I strongly suspect many feel the same around the country.  Not much is mentioned about it any more but if a poll were held I think my view would be demonstrated in the majority.  Most people admire Jerry Lewis, and applaud what he did for ‘his kids’.  God love him!

Over the many years of my life I watched several hours on Sunday night and then into Labor Day.  There was always a bustle of excitement when tote board numbers would change and Lewis would add his charm and wit to the higher cash totals that had been generated from his tireless work.  In my high school years I would call and donate ten dollars and urge my classmates to do the same.  Several years in a row my plea was reported on the local coverage.

America was one big community filling the boots of firefighters with money, people heading to the local TV affiliates to add their cash to the canisters, but most important of all just picking up the phone and making  a pledge to help someone else.   While everyone was trying to make a difference for the cause, I always felt this was one of those days when we were all just a bit more united, a bit more of a family, a bit more of the type of people we really want to be as a nation.

Jerry Lewis was doing a telethon for a disease, but the effect had far larger and deeper ramifications.

 

“Dean And Me” By Jerry Lewis Makes For Bittersweet Read

Over the past several days I read one of those books that has been on my shelves waiting for the perfect time to open the cover.  The recent death of Jerry Lewis was the impetus to take in, Dean And Me, the story of how two geniuses found each other and struck the magic spell America was seeking following World War II.   Having been a Jerry Lewis fan since my movie-watching years started I was truly struck with how he bared his soul about being lonely as a boy and into his adult years, needing a ‘big brother’, and how Dean Martin was far more than just the other half of an entertainment duo.

As the pages turned I found myself at times laughing out loud and in a spirited way as this memoir at times was simply hilarious.  But then it could be mighty moving and tragic, too.    There were so many powerful stories all told with warmth, what surely was penned with some gut honesty, and a mature view of the past which comes with age.  Lewis gives a view of his life and how Martin became a part of it from the springtime in 1946 to their sad and touching final meeting in a restaurant.  It really was a 50-year love story.   I am so glad to have had it on my shelves to read this week.

 

Jerry Lewis, King Of Timeless Comedy, Dies At 91

Like most Americans the memories of Jerry Lewis runs through my mind today.  From the old movies that I from time to time saw on my grandparents television when I was boy, the caring humanitarian that made Labor Days more than just a time to picnic with the family, to his wildly hilarious live show I attended at the Madison Civic Center the memories are crisp and meaningful. I truly had tears in my eyes from laughing when Lewis took the stage in the 1990’s and count that night as one where I saw living legend.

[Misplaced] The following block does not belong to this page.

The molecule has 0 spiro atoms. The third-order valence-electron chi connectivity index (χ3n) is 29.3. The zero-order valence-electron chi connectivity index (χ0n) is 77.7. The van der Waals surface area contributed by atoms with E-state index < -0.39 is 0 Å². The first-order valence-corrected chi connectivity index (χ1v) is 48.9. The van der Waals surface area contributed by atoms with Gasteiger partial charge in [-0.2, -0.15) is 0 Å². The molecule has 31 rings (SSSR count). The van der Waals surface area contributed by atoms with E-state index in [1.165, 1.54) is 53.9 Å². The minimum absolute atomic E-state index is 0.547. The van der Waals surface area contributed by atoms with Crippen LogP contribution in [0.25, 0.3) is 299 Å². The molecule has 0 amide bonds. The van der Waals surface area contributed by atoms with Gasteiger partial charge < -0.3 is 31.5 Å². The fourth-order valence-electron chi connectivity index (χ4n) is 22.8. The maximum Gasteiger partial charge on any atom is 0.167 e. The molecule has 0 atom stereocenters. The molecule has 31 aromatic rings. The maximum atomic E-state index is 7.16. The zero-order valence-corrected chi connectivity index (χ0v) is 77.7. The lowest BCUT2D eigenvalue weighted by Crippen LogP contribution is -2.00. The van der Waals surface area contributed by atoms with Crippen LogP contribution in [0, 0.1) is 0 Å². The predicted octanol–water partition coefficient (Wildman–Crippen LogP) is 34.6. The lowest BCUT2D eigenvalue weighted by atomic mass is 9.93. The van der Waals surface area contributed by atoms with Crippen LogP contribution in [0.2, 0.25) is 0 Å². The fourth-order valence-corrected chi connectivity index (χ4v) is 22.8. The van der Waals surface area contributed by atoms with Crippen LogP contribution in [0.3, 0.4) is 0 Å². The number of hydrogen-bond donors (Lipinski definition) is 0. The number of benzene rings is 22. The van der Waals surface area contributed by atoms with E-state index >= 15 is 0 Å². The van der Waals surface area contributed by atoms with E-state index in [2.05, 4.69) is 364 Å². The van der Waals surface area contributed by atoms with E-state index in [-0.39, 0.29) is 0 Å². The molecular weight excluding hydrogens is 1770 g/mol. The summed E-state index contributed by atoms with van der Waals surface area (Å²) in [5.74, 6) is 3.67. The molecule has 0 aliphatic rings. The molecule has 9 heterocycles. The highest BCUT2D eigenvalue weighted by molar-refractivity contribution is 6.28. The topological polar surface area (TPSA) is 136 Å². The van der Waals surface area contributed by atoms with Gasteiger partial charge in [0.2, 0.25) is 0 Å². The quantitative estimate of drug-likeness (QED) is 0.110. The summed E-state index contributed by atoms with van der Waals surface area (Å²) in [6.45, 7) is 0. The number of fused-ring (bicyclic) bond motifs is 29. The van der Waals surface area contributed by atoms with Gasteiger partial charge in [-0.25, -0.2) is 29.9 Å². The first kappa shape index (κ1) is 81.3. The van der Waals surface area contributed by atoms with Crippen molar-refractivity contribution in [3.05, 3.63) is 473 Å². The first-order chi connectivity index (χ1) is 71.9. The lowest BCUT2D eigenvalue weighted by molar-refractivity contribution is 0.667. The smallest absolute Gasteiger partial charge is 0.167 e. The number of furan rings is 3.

Today the man who gave the gift of humor to folks worldwide died at the age of 91.

Over the recent years I have noted, each Labor Day how I missed Lewis on his telethon where he had given his heart and soul to each year.  Last year I penned the following.

If you are like me than perhaps you too opened up the Sunday newspaper and noticed the Parade section did not have the face of a sweet child on its cover.  For so many years of my life the poster child for the Jerry Lewis Labor Day Telethon was front and center as a way to call attention to the Muscular Dystrophy Association’s annual telethon to raise money and awareness of the disease.  Watching the telethon was always a part of the Labor Day weekend as much as picnics and frolicking in the sunshine.

My deep respect for Jerry Lewis as a humanitarian is as strong now as ever.  His compassion and strong sense of making sure the world can be a better place tomorrow by the actions we take today remains his legacy.

That is how I wish to sum up the life of this man who will forever remain a part of our smiles.  The very ones he has created.

Godspeed, Jerry.  We love you.

Remembering Jerry Lewis Labor Day Telethon

If you are like me than perhaps you too opened up the Sunday newspaper and noticed the Parade section did not have the face of a sweet child on its cover.  For so many years of my life the poster child for the Jerry Lewis Labor Day Telethon was front and center as a way to call attention to the Muscular Dystrophy Association’s annual telethon to raise money and awareness of the disease.  Watching the telethon was always a part of the Labor Day weekend as much as picnics and frolicking in the sunshine.

My deep respect for Jerry Lewis as a humanitarian is as strong now as ever.  His compassion and strong sense of making sure the world can be a better place tomorrow by the actions we take today remains his legacy.

With that said I want to take a few minutes of your time with the following classic memory of a telethon event from 1976.

Labor Day Memories Of Jerry Lewis

For decades Labor Day and Jerry Lewis was akin to hamburgers and catsup.  One just naturally meant the other.  But this Labor Day, as in the recent past, means that once again with no major telethon “Jerry’s Kids” are without their greatest advocate.  For the millions of people around the nation who recall and admire Jerry Lewis–of which I am one–comes this reminder of how it once was.